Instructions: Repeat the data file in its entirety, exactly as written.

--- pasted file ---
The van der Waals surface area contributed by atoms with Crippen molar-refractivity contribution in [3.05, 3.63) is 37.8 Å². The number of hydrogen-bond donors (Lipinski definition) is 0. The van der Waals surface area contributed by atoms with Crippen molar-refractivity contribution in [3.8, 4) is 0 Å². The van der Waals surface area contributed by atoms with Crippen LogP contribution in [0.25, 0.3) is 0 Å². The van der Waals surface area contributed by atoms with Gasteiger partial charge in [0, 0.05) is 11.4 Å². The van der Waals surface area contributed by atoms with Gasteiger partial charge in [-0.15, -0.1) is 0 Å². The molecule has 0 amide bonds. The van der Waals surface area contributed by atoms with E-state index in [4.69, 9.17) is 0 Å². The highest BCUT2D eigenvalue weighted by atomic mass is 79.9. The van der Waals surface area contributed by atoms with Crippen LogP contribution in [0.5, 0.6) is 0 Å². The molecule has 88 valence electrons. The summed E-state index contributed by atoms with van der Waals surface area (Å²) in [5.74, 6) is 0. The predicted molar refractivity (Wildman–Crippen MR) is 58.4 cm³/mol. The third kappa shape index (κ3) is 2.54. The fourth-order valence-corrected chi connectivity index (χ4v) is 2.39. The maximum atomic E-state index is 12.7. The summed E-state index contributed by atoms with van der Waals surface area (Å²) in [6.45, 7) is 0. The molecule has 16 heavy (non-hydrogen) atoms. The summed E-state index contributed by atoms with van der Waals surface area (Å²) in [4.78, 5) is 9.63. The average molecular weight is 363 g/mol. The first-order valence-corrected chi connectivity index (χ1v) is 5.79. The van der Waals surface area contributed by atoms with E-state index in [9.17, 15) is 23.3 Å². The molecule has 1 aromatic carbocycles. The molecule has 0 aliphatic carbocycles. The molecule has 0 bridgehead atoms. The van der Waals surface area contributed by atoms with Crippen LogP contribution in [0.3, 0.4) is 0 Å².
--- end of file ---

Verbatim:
The van der Waals surface area contributed by atoms with Crippen molar-refractivity contribution in [3.05, 3.63) is 37.8 Å². The number of hydrogen-bond donors (Lipinski definition) is 0. The van der Waals surface area contributed by atoms with Crippen molar-refractivity contribution in [3.8, 4) is 0 Å². The van der Waals surface area contributed by atoms with Crippen LogP contribution in [0.25, 0.3) is 0 Å². The van der Waals surface area contributed by atoms with Gasteiger partial charge in [0, 0.05) is 11.4 Å². The van der Waals surface area contributed by atoms with Gasteiger partial charge in [-0.15, -0.1) is 0 Å². The molecule has 0 amide bonds. The van der Waals surface area contributed by atoms with E-state index in [4.69, 9.17) is 0 Å². The highest BCUT2D eigenvalue weighted by atomic mass is 79.9. The van der Waals surface area contributed by atoms with Crippen LogP contribution in [0.5, 0.6) is 0 Å². The molecule has 88 valence electrons. The summed E-state index contributed by atoms with van der Waals surface area (Å²) in [5.74, 6) is 0. The predicted molar refractivity (Wildman–Crippen MR) is 58.4 cm³/mol. The third kappa shape index (κ3) is 2.54. The fourth-order valence-corrected chi connectivity index (χ4v) is 2.39. The maximum atomic E-state index is 12.7. The summed E-state index contributed by atoms with van der Waals surface area (Å²) in [6.45, 7) is 0. The molecule has 16 heavy (non-hydrogen) atoms. The summed E-state index contributed by atoms with van der Waals surface area (Å²) in [4.78, 5) is 9.63. The average molecular weight is 363 g/mol. The first-order valence-corrected chi connectivity index (χ1v) is 5.79. The van der Waals surface area contributed by atoms with E-state index in [9.17, 15) is 23.3 Å². The molecule has 1 aromatic carbocycles. The molecule has 0 aliphatic carbocycles. The molecule has 0 bridgehead atoms. The van der Waals surface area contributed by atoms with Crippen LogP contribution in [0.3, 0.4) is 0 Å².